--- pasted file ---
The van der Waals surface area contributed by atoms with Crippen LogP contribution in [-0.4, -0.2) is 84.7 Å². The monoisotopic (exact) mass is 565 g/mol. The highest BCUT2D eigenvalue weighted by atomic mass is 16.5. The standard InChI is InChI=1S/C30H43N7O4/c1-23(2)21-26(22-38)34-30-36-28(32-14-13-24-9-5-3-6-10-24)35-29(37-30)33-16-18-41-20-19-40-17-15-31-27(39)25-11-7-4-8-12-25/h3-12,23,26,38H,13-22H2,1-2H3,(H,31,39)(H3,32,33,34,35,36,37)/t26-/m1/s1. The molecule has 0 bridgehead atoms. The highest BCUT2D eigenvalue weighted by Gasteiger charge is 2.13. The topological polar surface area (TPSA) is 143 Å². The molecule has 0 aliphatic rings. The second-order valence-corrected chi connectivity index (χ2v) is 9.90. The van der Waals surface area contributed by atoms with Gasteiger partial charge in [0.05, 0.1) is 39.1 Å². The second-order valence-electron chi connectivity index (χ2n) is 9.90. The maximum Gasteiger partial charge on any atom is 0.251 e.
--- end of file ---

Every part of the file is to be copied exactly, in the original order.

The van der Waals surface area contributed by atoms with Crippen LogP contribution in [-0.4, -0.2) is 84.7 Å². The monoisotopic (exact) mass is 565 g/mol. The highest BCUT2D eigenvalue weighted by atomic mass is 16.5. The standard InChI is InChI=1S/C30H43N7O4/c1-23(2)21-26(22-38)34-30-36-28(32-14-13-24-9-5-3-6-10-24)35-29(37-30)33-16-18-41-20-19-40-17-15-31-27(39)25-11-7-4-8-12-25/h3-12,23,26,38H,13-22H2,1-2H3,(H,31,39)(H3,32,33,34,35,36,37)/t26-/m1/s1. The molecule has 0 bridgehead atoms. The highest BCUT2D eigenvalue weighted by Gasteiger charge is 2.13. The topological polar surface area (TPSA) is 143 Å². The molecule has 0 aliphatic rings. The second-order valence-corrected chi connectivity index (χ2v) is 9.90. The van der Waals surface area contributed by atoms with Gasteiger partial charge in [0.05, 0.1) is 39.1 Å². The second-order valence-electron chi connectivity index (χ2n) is 9.90. The maximum Gasteiger partial charge on any atom is 0.251 e.